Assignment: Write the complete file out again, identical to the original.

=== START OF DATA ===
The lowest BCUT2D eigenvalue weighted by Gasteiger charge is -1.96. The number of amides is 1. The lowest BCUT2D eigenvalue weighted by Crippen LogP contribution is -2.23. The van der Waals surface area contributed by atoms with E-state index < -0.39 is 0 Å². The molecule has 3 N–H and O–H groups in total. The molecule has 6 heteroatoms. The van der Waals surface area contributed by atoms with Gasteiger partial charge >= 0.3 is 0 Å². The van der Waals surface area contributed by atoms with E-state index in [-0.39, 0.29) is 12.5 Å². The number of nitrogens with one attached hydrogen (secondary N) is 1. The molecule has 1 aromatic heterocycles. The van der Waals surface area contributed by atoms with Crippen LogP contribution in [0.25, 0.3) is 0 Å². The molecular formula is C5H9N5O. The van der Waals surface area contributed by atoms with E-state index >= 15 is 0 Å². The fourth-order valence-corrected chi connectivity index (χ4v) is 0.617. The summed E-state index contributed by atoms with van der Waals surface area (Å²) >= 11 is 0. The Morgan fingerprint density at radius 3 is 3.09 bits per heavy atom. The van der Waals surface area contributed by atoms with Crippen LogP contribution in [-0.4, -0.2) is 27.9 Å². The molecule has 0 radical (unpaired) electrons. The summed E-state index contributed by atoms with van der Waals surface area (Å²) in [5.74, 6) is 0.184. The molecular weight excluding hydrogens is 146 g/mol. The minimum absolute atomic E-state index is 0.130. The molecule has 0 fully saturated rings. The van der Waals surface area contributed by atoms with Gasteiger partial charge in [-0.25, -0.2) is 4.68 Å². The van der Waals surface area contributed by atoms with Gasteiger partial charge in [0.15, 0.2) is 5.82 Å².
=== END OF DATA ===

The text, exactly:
The lowest BCUT2D eigenvalue weighted by Gasteiger charge is -1.96. The number of amides is 1. The lowest BCUT2D eigenvalue weighted by Crippen LogP contribution is -2.23. The van der Waals surface area contributed by atoms with E-state index < -0.39 is 0 Å². The molecule has 3 N–H and O–H groups in total. The molecule has 6 heteroatoms. The van der Waals surface area contributed by atoms with Gasteiger partial charge >= 0.3 is 0 Å². The van der Waals surface area contributed by atoms with E-state index in [-0.39, 0.29) is 12.5 Å². The number of nitrogens with one attached hydrogen (secondary N) is 1. The molecule has 1 aromatic heterocycles. The van der Waals surface area contributed by atoms with Crippen LogP contribution in [0.25, 0.3) is 0 Å². The molecular formula is C5H9N5O. The van der Waals surface area contributed by atoms with E-state index >= 15 is 0 Å². The fourth-order valence-corrected chi connectivity index (χ4v) is 0.617. The summed E-state index contributed by atoms with van der Waals surface area (Å²) >= 11 is 0. The Morgan fingerprint density at radius 3 is 3.09 bits per heavy atom. The van der Waals surface area contributed by atoms with Crippen LogP contribution in [-0.4, -0.2) is 27.9 Å². The molecule has 0 radical (unpaired) electrons. The summed E-state index contributed by atoms with van der Waals surface area (Å²) in [5.74, 6) is 0.184. The molecular weight excluding hydrogens is 146 g/mol. The minimum absolute atomic E-state index is 0.130. The molecule has 0 fully saturated rings. The van der Waals surface area contributed by atoms with Gasteiger partial charge in [-0.25, -0.2) is 4.68 Å². The van der Waals surface area contributed by atoms with Gasteiger partial charge in [0.15, 0.2) is 5.82 Å².